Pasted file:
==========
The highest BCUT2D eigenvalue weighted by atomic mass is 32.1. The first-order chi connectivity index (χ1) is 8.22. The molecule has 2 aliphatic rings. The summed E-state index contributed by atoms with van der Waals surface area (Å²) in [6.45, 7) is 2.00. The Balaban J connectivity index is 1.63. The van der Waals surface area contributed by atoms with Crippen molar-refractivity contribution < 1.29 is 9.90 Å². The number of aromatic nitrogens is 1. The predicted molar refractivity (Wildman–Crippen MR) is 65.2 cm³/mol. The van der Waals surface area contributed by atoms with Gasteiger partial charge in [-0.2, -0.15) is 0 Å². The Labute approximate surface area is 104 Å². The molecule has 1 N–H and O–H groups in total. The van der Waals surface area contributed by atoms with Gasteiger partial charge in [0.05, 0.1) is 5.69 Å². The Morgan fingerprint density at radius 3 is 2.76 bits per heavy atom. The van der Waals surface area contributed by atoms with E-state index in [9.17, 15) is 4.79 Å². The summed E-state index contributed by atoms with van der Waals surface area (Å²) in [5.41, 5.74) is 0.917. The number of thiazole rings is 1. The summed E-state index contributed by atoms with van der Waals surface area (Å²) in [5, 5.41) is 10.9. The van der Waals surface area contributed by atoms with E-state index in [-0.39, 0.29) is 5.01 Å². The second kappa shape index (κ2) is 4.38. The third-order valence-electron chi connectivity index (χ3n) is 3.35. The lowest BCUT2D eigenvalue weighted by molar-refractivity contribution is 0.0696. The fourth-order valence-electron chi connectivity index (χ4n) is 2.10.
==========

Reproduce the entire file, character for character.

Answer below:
The highest BCUT2D eigenvalue weighted by atomic mass is 32.1. The first-order chi connectivity index (χ1) is 8.22. The molecule has 2 aliphatic rings. The summed E-state index contributed by atoms with van der Waals surface area (Å²) in [6.45, 7) is 2.00. The Balaban J connectivity index is 1.63. The van der Waals surface area contributed by atoms with Crippen molar-refractivity contribution < 1.29 is 9.90 Å². The number of aromatic nitrogens is 1. The predicted molar refractivity (Wildman–Crippen MR) is 65.2 cm³/mol. The van der Waals surface area contributed by atoms with Gasteiger partial charge in [-0.2, -0.15) is 0 Å². The Labute approximate surface area is 104 Å². The molecule has 1 N–H and O–H groups in total. The van der Waals surface area contributed by atoms with Gasteiger partial charge in [0.05, 0.1) is 5.69 Å². The Morgan fingerprint density at radius 3 is 2.76 bits per heavy atom. The van der Waals surface area contributed by atoms with E-state index in [9.17, 15) is 4.79 Å². The summed E-state index contributed by atoms with van der Waals surface area (Å²) in [5.41, 5.74) is 0.917. The number of thiazole rings is 1. The summed E-state index contributed by atoms with van der Waals surface area (Å²) in [5, 5.41) is 10.9. The van der Waals surface area contributed by atoms with E-state index in [-0.39, 0.29) is 5.01 Å². The second kappa shape index (κ2) is 4.38. The third-order valence-electron chi connectivity index (χ3n) is 3.35. The lowest BCUT2D eigenvalue weighted by molar-refractivity contribution is 0.0696. The fourth-order valence-electron chi connectivity index (χ4n) is 2.10.